For the 3 million Filipinos living in the United States, hoping for news about the devastation in their homeland is a painful waiting game with no end in sight.
"I feel sad about my country, my countrymen," one person named Corazon said.
It's perhaps the most difficult for those still unable to reach members of their families, like Frankie Tripoli.
Even as he runs his seafood business, his thoughts are with his sister and brother, who live in hard-hit Laytee.
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"I just keep watching the news," he said. "I try to call but I cannot reach it."
For Edgar Buna, there are tears as he worries about his family's safety and well-being. There's no word from them since the typhoon struck.
"I have my family there, my parents and two brothers," he said. "I'm just hoping that I can contact them and hear their voice."
Naomi Estaris is waiting to hear from friends.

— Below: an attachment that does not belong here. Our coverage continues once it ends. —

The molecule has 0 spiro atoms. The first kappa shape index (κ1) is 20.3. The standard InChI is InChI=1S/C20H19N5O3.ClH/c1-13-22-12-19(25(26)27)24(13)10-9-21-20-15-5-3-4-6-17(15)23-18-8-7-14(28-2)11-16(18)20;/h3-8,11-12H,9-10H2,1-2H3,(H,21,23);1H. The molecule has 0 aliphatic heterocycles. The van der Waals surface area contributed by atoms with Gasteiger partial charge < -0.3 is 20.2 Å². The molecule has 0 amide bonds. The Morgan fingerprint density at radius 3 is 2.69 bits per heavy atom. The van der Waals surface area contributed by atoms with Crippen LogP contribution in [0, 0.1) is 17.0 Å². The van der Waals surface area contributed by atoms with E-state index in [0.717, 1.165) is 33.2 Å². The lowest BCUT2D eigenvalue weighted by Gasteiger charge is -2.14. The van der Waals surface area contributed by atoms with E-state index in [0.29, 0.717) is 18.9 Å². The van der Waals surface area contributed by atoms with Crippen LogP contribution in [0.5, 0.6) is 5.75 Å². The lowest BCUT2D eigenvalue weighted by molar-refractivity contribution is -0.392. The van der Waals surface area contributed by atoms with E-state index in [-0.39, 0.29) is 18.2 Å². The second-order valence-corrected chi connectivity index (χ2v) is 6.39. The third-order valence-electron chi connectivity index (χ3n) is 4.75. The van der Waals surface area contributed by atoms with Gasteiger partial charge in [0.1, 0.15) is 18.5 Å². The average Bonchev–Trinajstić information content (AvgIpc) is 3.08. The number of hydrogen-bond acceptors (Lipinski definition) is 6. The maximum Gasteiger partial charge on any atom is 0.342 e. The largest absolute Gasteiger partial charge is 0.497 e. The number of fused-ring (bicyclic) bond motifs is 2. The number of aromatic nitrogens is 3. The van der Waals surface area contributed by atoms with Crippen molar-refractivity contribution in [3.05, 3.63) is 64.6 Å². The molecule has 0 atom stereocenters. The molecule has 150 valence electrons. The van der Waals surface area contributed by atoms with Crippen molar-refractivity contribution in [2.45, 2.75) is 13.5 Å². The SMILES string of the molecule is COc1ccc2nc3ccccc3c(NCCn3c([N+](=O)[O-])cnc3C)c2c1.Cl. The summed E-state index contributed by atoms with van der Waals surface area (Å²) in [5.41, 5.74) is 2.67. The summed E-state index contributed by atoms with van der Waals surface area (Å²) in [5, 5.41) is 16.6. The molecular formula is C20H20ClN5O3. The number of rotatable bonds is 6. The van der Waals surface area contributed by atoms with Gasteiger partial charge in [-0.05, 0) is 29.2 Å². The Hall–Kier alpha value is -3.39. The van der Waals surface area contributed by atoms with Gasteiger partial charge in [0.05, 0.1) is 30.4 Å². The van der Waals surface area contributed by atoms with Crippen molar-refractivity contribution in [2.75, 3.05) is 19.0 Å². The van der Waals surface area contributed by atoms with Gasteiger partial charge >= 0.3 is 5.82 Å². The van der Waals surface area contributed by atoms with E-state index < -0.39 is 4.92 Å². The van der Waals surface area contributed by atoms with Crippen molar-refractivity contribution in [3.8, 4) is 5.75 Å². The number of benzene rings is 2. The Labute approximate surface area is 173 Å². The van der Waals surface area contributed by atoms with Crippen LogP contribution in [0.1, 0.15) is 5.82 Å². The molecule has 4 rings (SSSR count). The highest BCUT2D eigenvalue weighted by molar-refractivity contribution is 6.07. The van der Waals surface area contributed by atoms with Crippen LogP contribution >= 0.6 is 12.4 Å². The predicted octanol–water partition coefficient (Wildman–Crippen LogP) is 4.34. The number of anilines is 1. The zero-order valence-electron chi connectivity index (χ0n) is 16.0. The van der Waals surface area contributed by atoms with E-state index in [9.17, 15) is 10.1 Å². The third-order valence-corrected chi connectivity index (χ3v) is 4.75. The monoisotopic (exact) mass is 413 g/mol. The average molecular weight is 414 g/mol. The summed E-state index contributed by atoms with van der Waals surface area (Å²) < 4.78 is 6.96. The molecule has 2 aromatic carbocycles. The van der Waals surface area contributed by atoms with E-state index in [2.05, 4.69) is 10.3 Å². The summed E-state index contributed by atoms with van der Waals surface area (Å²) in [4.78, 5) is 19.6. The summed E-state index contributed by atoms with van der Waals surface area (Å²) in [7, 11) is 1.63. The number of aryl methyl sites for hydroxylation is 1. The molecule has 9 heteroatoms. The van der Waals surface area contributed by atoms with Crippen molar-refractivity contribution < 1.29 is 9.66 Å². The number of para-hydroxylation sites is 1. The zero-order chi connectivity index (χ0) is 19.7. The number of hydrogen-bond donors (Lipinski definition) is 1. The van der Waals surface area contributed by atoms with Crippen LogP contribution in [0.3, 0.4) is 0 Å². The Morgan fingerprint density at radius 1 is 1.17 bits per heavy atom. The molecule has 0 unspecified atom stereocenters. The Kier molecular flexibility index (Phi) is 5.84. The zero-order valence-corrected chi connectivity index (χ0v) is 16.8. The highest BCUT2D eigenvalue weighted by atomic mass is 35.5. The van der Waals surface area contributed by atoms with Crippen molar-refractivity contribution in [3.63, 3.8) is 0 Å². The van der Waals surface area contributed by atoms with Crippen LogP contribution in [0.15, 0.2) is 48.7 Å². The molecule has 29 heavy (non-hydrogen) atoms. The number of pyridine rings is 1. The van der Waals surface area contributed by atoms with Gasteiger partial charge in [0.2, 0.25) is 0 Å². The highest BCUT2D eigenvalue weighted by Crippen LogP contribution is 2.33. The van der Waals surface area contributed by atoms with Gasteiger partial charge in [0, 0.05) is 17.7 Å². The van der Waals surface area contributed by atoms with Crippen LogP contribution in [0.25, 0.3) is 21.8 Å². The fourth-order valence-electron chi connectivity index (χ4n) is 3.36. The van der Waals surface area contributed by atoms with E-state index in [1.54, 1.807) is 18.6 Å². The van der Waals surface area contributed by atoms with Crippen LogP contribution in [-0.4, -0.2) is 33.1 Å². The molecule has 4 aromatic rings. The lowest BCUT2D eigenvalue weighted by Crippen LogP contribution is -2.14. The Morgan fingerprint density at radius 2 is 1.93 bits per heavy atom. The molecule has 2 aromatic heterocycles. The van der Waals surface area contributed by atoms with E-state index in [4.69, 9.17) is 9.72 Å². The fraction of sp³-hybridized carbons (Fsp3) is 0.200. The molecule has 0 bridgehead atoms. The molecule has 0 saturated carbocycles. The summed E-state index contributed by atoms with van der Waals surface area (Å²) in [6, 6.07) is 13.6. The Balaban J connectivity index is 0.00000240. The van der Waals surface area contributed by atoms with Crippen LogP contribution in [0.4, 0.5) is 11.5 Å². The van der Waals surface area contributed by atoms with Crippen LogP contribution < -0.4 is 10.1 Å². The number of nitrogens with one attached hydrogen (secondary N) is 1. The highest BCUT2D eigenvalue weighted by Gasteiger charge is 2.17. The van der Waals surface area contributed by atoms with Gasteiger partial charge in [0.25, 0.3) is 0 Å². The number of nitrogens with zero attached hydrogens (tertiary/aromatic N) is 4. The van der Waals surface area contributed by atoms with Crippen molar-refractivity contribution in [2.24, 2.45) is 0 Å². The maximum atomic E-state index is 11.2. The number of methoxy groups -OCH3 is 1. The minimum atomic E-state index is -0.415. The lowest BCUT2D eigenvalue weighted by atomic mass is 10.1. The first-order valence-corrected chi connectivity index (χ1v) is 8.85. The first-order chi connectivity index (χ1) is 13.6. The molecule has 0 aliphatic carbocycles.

"It's a wait-and-see game," she said. "That's what's so disheartening. There is not a solution for that. We're Facebooking and we're Twittering."
Estaris is organizing donations from some 40,000 of her countrymen in southeast Virginia.
She's trying to reach friends in the Philippines and she's taking the advice of a close friend on the ground there she's heard from.
"I have a philanthropic friend whose out there and she just said, 'Naomi, keep on praying because that's all we can do at this point is to pray."
For now, the praying and waiting and news-watching continue as Filipinos here hope for the best.